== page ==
When an alien resides with you in your land, you shall not oppress the alien. The alien who resides with you shall be to you as the citizen among you; you shall love the alien as yourself, for you were aliens in the land of Egypt: I am the Lord your God.
After Starbucks announced plans for anti-racism and diversity training for all of their workers, one of the protestors held up a sign saying, “Too Little, Too Latte”
(Full disclosure: I am drinking Starbucks Coffee as I write this and I have been through more anti-racism workshops than I can count. I have actually been to the Rittenhouse Square Starbucks in Philadelphia where the incident took place.)
And lest anyone misunderstand, I do not think for a nano-second that Starbucks is any more racist than the rest of us. But that’s the problem, isn’t it?
Unless you have been subject to a news blackout for the past few days, you know the story. Two young black business men, Rashon Nelson and Donte Robinson, were waiting for a colleague to arrive for a business meeting.
Mr. Nelson asked to use the Rest Room and was told that it was for paying customers only and since he had not yet purchased anything he could not use it.
No problem. He sat down with his friend and business partner to wait for their colleague to arrive.
Errin Haines Whack, AP National Writer, describes what happened next.
“A few minutes later, they hardly noticed when the police walked into the coffee shop — until officers started walking in their direction.
“’That's when we knew she called the police on us," Nelson told The Associated Press in the men's first interview since video of their April 12 arrests went viral.
“. . . Robinson said he thought about his loved ones and how the afternoon had taken such a turn as he was taken to jail. Nelson wondered if he'd make it home alive.”
A white customer recorded the incident on a cell phone and then posted the video
As outrage spread across the internet, the two men spent hours in a jail cell with no outside contact and no idea what would happen next, unaware of the storm generated by the incident on social media. They were released after midnight when District Attorney Larry Krasner declined to prosecute them for trespassing.
Starbucks CEO Kevin Johnson has met with the two men to apologize and hear their concerns. Johnson has also announced that 8,000 stores will be closed on the afternoon of May 29 so that 175,000 Starbucks employees can attend workshops on racism and diversity.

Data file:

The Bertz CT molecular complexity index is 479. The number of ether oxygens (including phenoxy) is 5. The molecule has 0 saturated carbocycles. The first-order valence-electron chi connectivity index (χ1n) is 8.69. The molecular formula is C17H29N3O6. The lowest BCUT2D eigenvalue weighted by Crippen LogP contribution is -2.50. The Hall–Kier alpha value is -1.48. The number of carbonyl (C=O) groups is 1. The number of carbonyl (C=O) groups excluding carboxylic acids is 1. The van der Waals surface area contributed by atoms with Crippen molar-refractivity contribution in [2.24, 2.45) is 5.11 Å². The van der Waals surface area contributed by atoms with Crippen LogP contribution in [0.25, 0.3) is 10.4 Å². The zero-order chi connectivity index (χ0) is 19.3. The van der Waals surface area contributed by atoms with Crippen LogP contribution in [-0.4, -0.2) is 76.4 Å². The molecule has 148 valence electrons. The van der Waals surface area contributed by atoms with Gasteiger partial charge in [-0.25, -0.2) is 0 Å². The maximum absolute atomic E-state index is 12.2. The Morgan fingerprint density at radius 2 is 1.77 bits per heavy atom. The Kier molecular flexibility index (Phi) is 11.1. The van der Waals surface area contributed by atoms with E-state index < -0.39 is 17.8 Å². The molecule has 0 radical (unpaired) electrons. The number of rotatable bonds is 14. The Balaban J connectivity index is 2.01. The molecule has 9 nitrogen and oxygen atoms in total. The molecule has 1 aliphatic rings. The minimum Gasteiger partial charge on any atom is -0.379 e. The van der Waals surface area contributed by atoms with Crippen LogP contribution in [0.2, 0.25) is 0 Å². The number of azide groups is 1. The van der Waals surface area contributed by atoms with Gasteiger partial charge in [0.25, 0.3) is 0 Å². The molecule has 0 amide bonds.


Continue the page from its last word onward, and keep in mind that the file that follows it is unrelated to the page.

Some sociologists have expressed skepticism about the effectiveness of anti-racism and diversity training in curbing the implicit bias that white people have toward people of color.
They point out that the training may backfire as white employees may feel that it puts them down by elevating the status of minorities. And they note that sense of white victimhood was a factor in the last presidential election.
I don’t doubt that the skeptical sociologists know the data in ways that I do not. And I agree that real progress requires a lot more than a few hours at a seminar. But I believe this is a very good first step.
First, because it is big. And it’s very public. Without making any excuses, Starbucks is saying that they have to do better.
And second, they are sending the clear message to their employees that racism and racial profiling are unacceptable.
Of course it’s also good publicity and it’s about brand preservation. Self-interest is always a motivating factor. (Thank you, Reinhold Niebuhr.) But that doesn’t diminish its value.
And it makes an important statement to the culture beyond Starbucks.
Thinking about the Starbucks response led me to thinking about the United Methodist Church. What if the church were more like Starbucks?
Of course we still have lots of work to do on racism. We are Americans, after all.
But I found myself thinking about our continued discrimination against our LGBTQ siblings.
We don’t have a CEO, but would it not be amazing (as in grace) if our Bishops and District Superintendents went to high schools and spoke to the local Gay-Straight Alliance (or other appropriate group) and apologized for the harm we have done—and for the harm done by other “Christians?”
What if we took an afternoon, or a Sunday morning, and dedicated that time to learning how to be better neighbors? Maybe we could learn to stop talking about the “homosexual lifestyle,” for starters. Maybe we could work to make sure that our LGBTQ siblings never feel like they are going to be “charged with trespassing” when they come to church.
Thank you for reading. Your thoughts and comments are always welcome. Please feel free to share on social media as you wish.